/ Mark Frauenfelder / 10 am Fri, May 27 2016
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  • What I learned after spending two days with futurists and positive psychologists

    What I learned after spending two days with futurists and positive psychologists

    I wish Scott Barry Kaufman had been my college professor. Scott told me that he gives extra credit for daydreaming in his classes. That would have been an easy A for a space-case like me.

    Scott is the scientific director of The Imagination Institute in the Positive Psychology Center at the University of Pennsylvania. The Imagination Institute’s mission is to “make progress on the measurement, growth, and improvement of imagination across all sectors of society.” One of the ways it’s doing this is by conducting retreats with different groups of people — such as educators, evolutionary psychologists, standup comedians, and futurists — to learn how they use their imaginations in their work.

    In May 2016, I participated in The Imagination Institute’s two day “futurists retreat,” held at Institute for the Future’s Palo Alto headquarters, where I’m a research director. I arrived on Tuesday and met the other participants. Leading the retreat along with Scott was Jane McGonigal, IFTF’s director of game research and development. Jane’s a game designer and author of two New York Times best-selling books about self-development though imagination, creativity, and play. We were joined by IFTF staffers Tessa Finlev, Dylan Hendricks, Sarah Smith, and Kathi Vian, along with futurists Stuart Candy and Jamais Cascio, Imagination Institute’s Elizabeth Hyde, and James W. Hovey of the Eisenhower Fellowships.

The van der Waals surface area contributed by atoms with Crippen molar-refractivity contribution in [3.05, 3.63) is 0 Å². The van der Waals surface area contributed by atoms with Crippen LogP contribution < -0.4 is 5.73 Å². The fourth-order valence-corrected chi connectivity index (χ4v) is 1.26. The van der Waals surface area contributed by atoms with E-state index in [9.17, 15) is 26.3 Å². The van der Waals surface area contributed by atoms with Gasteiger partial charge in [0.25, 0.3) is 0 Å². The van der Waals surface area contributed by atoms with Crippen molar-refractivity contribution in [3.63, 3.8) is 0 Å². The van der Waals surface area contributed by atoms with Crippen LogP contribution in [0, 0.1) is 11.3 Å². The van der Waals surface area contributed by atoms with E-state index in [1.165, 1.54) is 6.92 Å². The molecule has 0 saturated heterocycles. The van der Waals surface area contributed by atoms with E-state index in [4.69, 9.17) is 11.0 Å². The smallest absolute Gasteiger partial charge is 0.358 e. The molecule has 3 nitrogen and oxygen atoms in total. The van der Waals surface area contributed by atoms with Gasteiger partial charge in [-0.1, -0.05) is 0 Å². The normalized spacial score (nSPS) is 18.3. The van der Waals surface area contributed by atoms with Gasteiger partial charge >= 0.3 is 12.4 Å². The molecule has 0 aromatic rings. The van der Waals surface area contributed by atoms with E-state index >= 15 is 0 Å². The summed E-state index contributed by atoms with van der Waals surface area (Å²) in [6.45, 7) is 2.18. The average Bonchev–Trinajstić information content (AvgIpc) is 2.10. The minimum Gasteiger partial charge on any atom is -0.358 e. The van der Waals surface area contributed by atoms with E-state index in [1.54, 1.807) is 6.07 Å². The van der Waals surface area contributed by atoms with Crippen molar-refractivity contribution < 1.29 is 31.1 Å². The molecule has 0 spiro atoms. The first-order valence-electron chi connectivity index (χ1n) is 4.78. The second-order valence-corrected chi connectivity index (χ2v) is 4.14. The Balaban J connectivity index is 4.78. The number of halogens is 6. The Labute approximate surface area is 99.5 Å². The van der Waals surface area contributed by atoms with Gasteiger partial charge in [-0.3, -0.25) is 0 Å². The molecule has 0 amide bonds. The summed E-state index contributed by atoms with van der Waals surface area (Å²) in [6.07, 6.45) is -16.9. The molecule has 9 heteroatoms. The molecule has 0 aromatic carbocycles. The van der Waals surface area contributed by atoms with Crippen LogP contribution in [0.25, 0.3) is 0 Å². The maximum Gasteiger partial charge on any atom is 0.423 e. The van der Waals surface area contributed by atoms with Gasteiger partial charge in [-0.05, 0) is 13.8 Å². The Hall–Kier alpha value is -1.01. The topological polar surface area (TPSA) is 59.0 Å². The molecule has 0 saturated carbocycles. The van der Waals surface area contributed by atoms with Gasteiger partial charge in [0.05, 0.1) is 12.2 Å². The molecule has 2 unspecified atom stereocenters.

What follows is my account of the retreat, and the five memorable insights I gleaned from the experience.

    Insight 1: Imagination is not a property of a single brain

    In the morning Jane led a group exercise to introduce The Imagination Institute to the idea of futures thinking. Everyone was given a pad of giant sticky notes and asked to write down the reasons why some people can’t (or don’t want to) imagine the future.

    I uncapped my pen and wrote “Belief that futures thinking is a waste of time,” and “Not necessary because we already know how to be successful.” After a few minutes Jane collected the sticky notes and we all discussed how the notes should be organized into related clusters. As Jane arranged the notes on the wall, the clustering triggered even more ideas for sticky notes. In fact, the most interesting sticky notes were generated after the first round had been put on the wall. Seeing the big picture that was developed by the group helped kick our creative juices into gear. While it’s true that imagination is sometimes sparked by thinking on your own, it’s also true that collaborative thinking can lead to “lightbulb moments” that no individual would have thought of on their own. Stuart Candy, a professor at OCAD University in Toronto, remarked, “imagination is not a property of a single brain.”

    Organizing the reasons why people don’t want to think about the future

    Organizing the reasons why people don’t want to think about the future

    The major reasons people had difficulty imagining the future included:

    Insight 2: Empty the bucket of the obvious so you can get to the good stuff

    The Thing From the Future is an imagination game from The Situation Lab

    The Thing From the Future is an imagination game from The Situation Lab

    Later in the day, we played an imagination game co-created by Stuart Candy, called The Thing From the Future. The object of the game, which comes in the form of a thick deck of playing cards, is to “generate the most interesting, funny, or thought-provoking ideas for artifacts from the future.” The cards are color-coded into four groups: Terrain (e.g., agriculture, community, fashion), Object (e.g., law, gift, beverage), Mood (e.g., calm, unease, outrage), and Arc (e.g., grow: a few years, collapse: a generation, discipline: a millennium). We started with two cards, Object and Arc, and gave ourselves a few minutes to write down as many ideas as possible. Our first pair of cards were “the zoo” and “transformation: a decade.” I wrote the following: